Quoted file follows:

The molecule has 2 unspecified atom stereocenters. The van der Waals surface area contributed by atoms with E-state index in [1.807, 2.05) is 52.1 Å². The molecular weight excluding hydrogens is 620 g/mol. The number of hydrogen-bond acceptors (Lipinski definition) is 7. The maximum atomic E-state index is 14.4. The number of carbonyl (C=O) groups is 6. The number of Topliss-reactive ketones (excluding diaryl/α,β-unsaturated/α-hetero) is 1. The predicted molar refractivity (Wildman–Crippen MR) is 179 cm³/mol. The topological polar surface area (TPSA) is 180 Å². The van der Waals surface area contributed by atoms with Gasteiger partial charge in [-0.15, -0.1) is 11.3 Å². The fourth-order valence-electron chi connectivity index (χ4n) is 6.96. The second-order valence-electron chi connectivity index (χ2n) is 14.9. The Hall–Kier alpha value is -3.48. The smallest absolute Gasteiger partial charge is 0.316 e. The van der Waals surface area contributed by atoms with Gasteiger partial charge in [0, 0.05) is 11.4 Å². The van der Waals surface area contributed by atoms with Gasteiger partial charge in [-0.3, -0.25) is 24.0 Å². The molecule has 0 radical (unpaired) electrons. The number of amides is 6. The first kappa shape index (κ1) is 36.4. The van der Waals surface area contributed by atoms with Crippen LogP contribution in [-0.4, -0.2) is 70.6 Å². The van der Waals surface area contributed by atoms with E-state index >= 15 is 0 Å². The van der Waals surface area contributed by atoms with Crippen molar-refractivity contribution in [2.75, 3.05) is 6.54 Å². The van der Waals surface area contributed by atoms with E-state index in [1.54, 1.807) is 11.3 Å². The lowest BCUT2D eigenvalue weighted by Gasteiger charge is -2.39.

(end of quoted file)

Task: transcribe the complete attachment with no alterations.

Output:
The molecule has 2 unspecified atom stereocenters. The van der Waals surface area contributed by atoms with E-state index in [1.807, 2.05) is 52.1 Å². The molecular weight excluding hydrogens is 620 g/mol. The number of hydrogen-bond acceptors (Lipinski definition) is 7. The maximum atomic E-state index is 14.4. The number of carbonyl (C=O) groups is 6. The number of Topliss-reactive ketones (excluding diaryl/α,β-unsaturated/α-hetero) is 1. The predicted molar refractivity (Wildman–Crippen MR) is 179 cm³/mol. The topological polar surface area (TPSA) is 180 Å². The van der Waals surface area contributed by atoms with Gasteiger partial charge in [-0.15, -0.1) is 11.3 Å². The fourth-order valence-electron chi connectivity index (χ4n) is 6.96. The second-order valence-electron chi connectivity index (χ2n) is 14.9. The Hall–Kier alpha value is -3.48. The smallest absolute Gasteiger partial charge is 0.316 e. The van der Waals surface area contributed by atoms with Gasteiger partial charge in [0, 0.05) is 11.4 Å². The van der Waals surface area contributed by atoms with Gasteiger partial charge in [-0.3, -0.25) is 24.0 Å². The molecule has 0 radical (unpaired) electrons. The number of amides is 6. The first kappa shape index (κ1) is 36.4. The van der Waals surface area contributed by atoms with Crippen LogP contribution in [-0.4, -0.2) is 70.6 Å². The van der Waals surface area contributed by atoms with E-state index >= 15 is 0 Å². The van der Waals surface area contributed by atoms with Crippen molar-refractivity contribution in [2.75, 3.05) is 6.54 Å². The van der Waals surface area contributed by atoms with E-state index in [1.54, 1.807) is 11.3 Å². The lowest BCUT2D eigenvalue weighted by Gasteiger charge is -2.39.